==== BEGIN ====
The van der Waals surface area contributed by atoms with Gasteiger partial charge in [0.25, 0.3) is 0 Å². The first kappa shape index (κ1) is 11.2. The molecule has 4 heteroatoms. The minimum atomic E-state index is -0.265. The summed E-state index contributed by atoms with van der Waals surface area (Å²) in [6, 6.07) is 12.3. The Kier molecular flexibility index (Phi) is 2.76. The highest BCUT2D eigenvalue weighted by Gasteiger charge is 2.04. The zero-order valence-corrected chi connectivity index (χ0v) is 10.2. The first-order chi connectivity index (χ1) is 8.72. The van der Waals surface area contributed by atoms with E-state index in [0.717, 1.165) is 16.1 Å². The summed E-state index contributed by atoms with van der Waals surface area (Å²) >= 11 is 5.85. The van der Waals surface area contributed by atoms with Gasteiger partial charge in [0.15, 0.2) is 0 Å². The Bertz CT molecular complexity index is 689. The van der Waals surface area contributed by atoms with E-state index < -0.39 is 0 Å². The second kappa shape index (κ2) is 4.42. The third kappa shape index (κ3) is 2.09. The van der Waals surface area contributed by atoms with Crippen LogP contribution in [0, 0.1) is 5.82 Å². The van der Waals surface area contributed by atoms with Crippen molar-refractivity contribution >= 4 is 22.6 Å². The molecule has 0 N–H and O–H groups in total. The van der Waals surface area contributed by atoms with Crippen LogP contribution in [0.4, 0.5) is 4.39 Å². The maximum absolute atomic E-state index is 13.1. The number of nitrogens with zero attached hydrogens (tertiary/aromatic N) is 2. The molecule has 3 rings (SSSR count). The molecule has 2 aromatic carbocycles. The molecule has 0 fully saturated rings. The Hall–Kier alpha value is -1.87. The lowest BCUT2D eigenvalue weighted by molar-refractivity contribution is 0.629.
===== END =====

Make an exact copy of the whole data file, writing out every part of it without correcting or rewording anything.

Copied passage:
The van der Waals surface area contributed by atoms with Gasteiger partial charge in [0.25, 0.3) is 0 Å². The first kappa shape index (κ1) is 11.2. The molecule has 4 heteroatoms. The minimum atomic E-state index is -0.265. The summed E-state index contributed by atoms with van der Waals surface area (Å²) in [6, 6.07) is 12.3. The Kier molecular flexibility index (Phi) is 2.76. The highest BCUT2D eigenvalue weighted by Gasteiger charge is 2.04. The zero-order valence-corrected chi connectivity index (χ0v) is 10.2. The first-order chi connectivity index (χ1) is 8.72. The van der Waals surface area contributed by atoms with E-state index in [0.717, 1.165) is 16.1 Å². The summed E-state index contributed by atoms with van der Waals surface area (Å²) >= 11 is 5.85. The van der Waals surface area contributed by atoms with Gasteiger partial charge in [0.15, 0.2) is 0 Å². The Bertz CT molecular complexity index is 689. The van der Waals surface area contributed by atoms with E-state index < -0.39 is 0 Å². The second kappa shape index (κ2) is 4.42. The third kappa shape index (κ3) is 2.09. The van der Waals surface area contributed by atoms with Crippen LogP contribution in [0, 0.1) is 5.82 Å². The van der Waals surface area contributed by atoms with Crippen molar-refractivity contribution >= 4 is 22.6 Å². The molecule has 0 N–H and O–H groups in total. The van der Waals surface area contributed by atoms with Crippen LogP contribution in [0.4, 0.5) is 4.39 Å². The maximum absolute atomic E-state index is 13.1. The number of nitrogens with zero attached hydrogens (tertiary/aromatic N) is 2. The molecule has 3 rings (SSSR count). The molecule has 2 aromatic carbocycles. The molecule has 0 fully saturated rings. The Hall–Kier alpha value is -1.87. The lowest BCUT2D eigenvalue weighted by molar-refractivity contribution is 0.629.